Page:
A campaign to save the online poker industry in Australia from proposed legislation aimed at driving away illegal offshore operators is picking up pace following a series of meetings with key politicians last week.
The Australian Online Poker Alliance (AOPA) was established in December in response to reports that the government was planning to tighten the Interactive Gambling Act (2001) which prohibits unlicensed operators from offering gambling services to Australians. The new bill, put forward by Human Services Minister Alan Tudge, would give the Australian Communications and Media Authority (ACMA) the power to issue infringement notices and huge fines to any operator continuing to flout the rules.
The bill is primarily aimed at unlicensed online sportsbooks and casinos but would also spell the end for online poker, which is played by around 100,000 Australians. Leading online poker site 888poker has already pulled out of the market in anticipation of the bill while PokerStars has confirmed it will follow suit if the bill is passed in the coming months.
However, the AOPA – which has attracted more than 2,000 supporters since its formation – last week met with more than a dozen MPs and their representatives to fight for online poker’s survival via a regulated industry.
“We had an amazing time spreading our message about the importance of online poker remaining legal in Australia,” AOPA founder Joseph Del Duca told WGM when contacted this week.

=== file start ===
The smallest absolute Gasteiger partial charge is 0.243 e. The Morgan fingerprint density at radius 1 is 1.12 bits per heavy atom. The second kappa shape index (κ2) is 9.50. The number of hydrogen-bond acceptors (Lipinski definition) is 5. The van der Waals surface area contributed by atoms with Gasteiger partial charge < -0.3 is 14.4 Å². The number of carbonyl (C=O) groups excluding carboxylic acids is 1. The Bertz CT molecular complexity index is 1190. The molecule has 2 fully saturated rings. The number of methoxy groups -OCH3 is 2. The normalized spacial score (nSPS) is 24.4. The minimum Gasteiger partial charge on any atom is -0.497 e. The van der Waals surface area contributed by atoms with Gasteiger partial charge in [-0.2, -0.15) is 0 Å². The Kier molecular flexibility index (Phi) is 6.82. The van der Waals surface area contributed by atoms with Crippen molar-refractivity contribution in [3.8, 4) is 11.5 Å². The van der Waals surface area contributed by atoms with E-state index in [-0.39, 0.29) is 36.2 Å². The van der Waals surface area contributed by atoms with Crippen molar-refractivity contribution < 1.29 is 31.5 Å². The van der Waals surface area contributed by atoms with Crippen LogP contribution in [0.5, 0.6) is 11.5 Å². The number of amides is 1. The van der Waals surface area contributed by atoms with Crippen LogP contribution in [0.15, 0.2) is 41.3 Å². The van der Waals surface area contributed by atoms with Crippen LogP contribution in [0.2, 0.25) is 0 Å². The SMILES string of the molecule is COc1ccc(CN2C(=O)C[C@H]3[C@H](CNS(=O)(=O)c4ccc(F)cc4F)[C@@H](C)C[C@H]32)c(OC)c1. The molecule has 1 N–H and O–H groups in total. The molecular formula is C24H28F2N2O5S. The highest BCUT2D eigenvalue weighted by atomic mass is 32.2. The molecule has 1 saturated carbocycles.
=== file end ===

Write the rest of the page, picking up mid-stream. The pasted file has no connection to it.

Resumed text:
“Our goal is to provide a voice for the hundreds of thousands of Australian citizens who enjoy playing online poker as a hobby. The message we are trying to convey to the government is that a safe, licensed online poker market is a far better outcome for Australia than the government pushing players into the hands of unscrupulous black market operators.”
Among those to meet with Mr Del Duca and his associates were Assistant Minister to the Prime Minister, Senator The Hon James McGrath; noted anti-gambling campaigner Nick Xenophon; Senators James Paterson, Cory Bernardi and David Leyonhjelm; and MPs Julian Leeser, Jason Falinski, Tim Wilson, Rick Wilson and George Christensen.
“The response overall has been extremely positive,” said Mr Del Duca. “Most of the MPs we spoke with were not even aware that this was occurring and were grateful for us bringing it to their attention. One of the Senators was so supportive of our motion that he has moved an amendment asking the Minister to keep online poker in Australia. We welcome this as it will give the government the opportunity to consider the benefits of our proposal.”
The legislation will likely be voted on in late March which is when the amendment to allow online poker will also be discussed. In the meantime, Mr Del Duca is encouraging supporters of online poker in Australia to follow the AOPA on facebook at Facebook.com/AustralianOnlinePokerAlliance or Twitter @AustOnlinePoker using the hashtag #AusFight4Poker as well as contacting their state Senators and local MPs.
“The hardest part has been raising awareness of the issue and educating the law makers about the difference between peer to peer poker and other forms of gambling,” said Mr Del Duca.
“Speaking with politicians it has become clear that many simply do not know anything about the differences between poker and house games. Once we have sat down and explained the differences to them, explained it is a skill game and a game where the house doesn’t even play, let alone win, and the fact that most gambling researchers see no significant link between online poker and problem gambling, they become a lot more receptive.
“The key is just building on that understanding so that they can make an informed decision about the game we love.”